ovatum Engl., Safflower Carthamus tinctorius L., Chayote Sechium 
edule (Jacq.) SW., Bambara groundnut Vigna subterranea (L.) Verdc., 
Breadfruit Artocarpus altilis (Parkinson) Fosberg, Cat's whiskers 
Cleome gynandra L., Tef Eragrostis tef (Zucc.) Trotter, Sago Palm 
Metroxylon sagu Rottb., Oregano S., Black nightshades Solanum nigrum 
L. and related species, Carob tree Ceratonia siliqua L.

IPGRI advertises that their publications are free of charge to 
"institutions and libraries." We corresponded with their publications 
department for clarification. Paul Stapleton, Head of the Editorial 
and Publications Unit, replied "IPGRI publications are distributed 
free of charge, so we aim to place them in libraries and institutions 
so that their potential readership is maximized. We do not want them 
to be read by one person, then filed on a bookshelf and forgotten." 
However, "if the organization is going to use the information to 
benefit workers in the area, they can have as many copies of our 
material as needed. IPGRI is eager to disseminate its information 
where it can do the most good, and that is why we maintain our free 
distribution policy. Some workers can easily show that they have a 
need for a personal copy, such as laboratory researchers, university 
professors, extension agents, etc., and we gladly supply those."

If your organization is able to make use of one of the titles listed 
above or would like to know of IPGRI's many other titles related to 
germplasm conservation and breeding, write to: Paul Stapleton; Head 
Editorial and Publications Unit; Documentation, Information and 
Training Group; International Plant Genetic Resources Institute; Via 
delle Sette Chiese 142, 00145 Rome, Italy; phone 33-6-51892233,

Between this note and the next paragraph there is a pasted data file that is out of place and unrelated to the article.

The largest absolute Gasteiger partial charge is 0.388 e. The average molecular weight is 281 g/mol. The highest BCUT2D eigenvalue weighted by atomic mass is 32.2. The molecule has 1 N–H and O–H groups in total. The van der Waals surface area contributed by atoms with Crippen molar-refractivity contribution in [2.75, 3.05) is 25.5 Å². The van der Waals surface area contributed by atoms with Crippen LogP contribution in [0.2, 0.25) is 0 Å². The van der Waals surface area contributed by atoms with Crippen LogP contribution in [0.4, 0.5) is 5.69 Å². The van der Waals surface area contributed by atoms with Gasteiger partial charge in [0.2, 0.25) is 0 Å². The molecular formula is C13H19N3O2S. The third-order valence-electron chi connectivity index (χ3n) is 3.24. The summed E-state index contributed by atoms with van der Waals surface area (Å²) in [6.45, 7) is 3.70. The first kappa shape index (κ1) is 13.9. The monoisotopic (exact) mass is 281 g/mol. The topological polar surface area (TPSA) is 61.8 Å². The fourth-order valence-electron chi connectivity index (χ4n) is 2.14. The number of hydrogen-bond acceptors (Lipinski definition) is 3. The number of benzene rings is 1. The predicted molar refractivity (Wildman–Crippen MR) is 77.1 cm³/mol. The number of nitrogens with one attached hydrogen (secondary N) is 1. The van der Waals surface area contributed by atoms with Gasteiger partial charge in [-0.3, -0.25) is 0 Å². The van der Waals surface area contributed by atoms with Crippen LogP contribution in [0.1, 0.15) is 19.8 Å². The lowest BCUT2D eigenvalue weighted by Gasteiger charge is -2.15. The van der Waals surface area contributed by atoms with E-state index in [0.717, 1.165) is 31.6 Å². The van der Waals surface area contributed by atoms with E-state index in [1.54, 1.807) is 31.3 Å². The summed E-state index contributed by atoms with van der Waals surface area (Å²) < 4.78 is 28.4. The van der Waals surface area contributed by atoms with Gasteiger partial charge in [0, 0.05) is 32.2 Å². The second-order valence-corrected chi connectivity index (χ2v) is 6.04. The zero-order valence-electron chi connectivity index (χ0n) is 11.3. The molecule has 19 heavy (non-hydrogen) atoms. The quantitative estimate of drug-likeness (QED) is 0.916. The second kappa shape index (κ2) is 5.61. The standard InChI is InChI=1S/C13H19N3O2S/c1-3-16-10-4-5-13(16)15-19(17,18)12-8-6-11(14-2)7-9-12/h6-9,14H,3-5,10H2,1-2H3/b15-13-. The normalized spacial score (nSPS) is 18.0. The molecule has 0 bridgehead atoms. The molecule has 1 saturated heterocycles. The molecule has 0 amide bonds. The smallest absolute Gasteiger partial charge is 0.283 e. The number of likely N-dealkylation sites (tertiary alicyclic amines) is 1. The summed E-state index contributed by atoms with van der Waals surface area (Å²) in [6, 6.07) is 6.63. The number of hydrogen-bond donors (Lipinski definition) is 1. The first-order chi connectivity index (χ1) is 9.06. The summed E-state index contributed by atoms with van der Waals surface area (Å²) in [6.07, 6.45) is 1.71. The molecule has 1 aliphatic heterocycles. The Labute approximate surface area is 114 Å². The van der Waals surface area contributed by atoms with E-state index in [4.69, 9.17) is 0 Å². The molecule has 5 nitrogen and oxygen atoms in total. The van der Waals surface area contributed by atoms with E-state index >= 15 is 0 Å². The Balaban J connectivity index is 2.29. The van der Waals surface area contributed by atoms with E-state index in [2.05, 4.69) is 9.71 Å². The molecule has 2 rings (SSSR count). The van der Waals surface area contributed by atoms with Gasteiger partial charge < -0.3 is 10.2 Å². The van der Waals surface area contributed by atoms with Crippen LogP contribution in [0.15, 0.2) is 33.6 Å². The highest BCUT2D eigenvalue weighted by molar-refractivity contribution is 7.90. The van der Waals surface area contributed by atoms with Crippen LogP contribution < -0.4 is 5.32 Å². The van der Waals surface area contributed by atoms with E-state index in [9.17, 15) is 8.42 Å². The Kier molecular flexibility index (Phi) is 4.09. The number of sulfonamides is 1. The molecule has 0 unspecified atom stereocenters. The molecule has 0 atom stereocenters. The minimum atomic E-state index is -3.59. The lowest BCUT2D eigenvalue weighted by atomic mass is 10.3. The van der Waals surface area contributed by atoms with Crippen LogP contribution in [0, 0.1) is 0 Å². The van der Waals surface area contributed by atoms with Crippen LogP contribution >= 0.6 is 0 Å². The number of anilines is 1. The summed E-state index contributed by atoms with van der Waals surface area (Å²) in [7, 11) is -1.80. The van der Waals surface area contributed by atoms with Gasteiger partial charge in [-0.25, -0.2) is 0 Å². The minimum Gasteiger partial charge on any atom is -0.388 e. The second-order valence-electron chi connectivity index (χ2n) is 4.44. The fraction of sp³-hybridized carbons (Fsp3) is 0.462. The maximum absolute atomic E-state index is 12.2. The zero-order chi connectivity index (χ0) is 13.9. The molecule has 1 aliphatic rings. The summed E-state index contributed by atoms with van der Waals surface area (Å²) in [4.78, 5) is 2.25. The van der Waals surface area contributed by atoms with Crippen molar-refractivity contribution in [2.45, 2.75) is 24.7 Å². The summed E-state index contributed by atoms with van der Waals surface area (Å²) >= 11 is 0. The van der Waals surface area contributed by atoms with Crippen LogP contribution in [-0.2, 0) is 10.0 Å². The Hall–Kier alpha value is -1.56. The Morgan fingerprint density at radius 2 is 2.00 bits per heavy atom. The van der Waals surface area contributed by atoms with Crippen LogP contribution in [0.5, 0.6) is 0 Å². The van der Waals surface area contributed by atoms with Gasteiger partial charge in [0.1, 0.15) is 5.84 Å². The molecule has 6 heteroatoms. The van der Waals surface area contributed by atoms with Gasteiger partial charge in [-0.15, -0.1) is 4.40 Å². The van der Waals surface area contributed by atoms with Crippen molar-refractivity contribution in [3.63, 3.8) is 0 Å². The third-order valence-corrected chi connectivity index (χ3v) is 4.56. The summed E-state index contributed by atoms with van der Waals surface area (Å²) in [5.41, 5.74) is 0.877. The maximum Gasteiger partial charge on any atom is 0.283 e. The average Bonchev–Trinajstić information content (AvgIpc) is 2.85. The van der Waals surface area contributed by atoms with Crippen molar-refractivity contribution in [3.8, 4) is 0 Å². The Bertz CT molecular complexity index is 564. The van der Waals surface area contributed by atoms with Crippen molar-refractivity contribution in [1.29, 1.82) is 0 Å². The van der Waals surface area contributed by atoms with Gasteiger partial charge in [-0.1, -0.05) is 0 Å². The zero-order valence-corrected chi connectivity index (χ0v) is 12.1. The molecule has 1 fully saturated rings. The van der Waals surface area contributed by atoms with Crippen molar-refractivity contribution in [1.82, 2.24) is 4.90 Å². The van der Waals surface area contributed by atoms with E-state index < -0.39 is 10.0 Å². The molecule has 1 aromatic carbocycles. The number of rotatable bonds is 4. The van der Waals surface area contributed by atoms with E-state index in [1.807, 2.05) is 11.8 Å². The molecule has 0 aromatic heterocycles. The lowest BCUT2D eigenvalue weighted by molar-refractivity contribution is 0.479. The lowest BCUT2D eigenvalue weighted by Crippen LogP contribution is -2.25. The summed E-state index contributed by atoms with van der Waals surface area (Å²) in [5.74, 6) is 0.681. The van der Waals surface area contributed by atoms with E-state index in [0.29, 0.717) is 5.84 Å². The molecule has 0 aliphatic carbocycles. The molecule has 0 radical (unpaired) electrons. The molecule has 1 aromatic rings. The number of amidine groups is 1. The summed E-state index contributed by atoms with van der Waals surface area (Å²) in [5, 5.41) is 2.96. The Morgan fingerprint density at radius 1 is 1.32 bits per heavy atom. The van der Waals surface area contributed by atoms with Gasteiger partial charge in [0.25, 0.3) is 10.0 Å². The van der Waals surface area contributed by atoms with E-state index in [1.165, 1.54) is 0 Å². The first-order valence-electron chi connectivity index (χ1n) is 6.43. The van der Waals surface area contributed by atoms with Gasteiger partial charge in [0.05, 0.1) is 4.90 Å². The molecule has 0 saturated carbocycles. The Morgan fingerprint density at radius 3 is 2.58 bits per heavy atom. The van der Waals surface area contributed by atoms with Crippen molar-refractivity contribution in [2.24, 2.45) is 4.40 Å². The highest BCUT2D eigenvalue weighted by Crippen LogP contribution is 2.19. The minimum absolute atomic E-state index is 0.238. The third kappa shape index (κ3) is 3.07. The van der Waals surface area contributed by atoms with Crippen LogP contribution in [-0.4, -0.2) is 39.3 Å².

e-mail [EMAIL PROTECTED], fax 33-6-5750309; home page
IPGRI Publication : Physic nut Jatropha curcas L.

Physic nut
Jatropha curcas L.

Promoting the conservation and use of underutilized and neglected crops. 1.

This tropical crop is native to Mexico and Central America, but is 
cultivated in many other Latin American, Asian and African countries 
as a hedge. It has become of interest to various development agencies 
because it adapts well to semiarid marginal sites, its oil can be 
processed for use as a diesel fuel and it can be used for erosion 
control. This monograph has chapters covering the following aspects 
of J. curcas: names of the species and taxonomy; botanical 
description; origin and centre of diversity; properties (toxicology); 
uses (whole plant and food/fodder, medicine, plant protectant and 
molluscicide, technical uses, diesel fuel and other uses); genetic 
resources (existing genetic variation, conservation); breeding 
(objectives, method and selection based on provenance trials); 
production areas; ecology; agronomy (growth and development, 
propagation methods and pests and diseases); limitations of the crop; 
prospects; and research needs. There are appendices listing (I) 
research contacts, centres of crop research, breeding and plant 
genetic resources of physic nut and (II) publications of Proyecto 
Biomasa, DINOT/UNI, Nicaragua.

 CAB ABSTRACTS, CAB International

Authors: Joachim Heller
Year: 1996
Pages: 66
Format: 17x24 Softcover
ISBN: 92-9043-278-0
Price: US$ 8

PDF free file available - 767Kb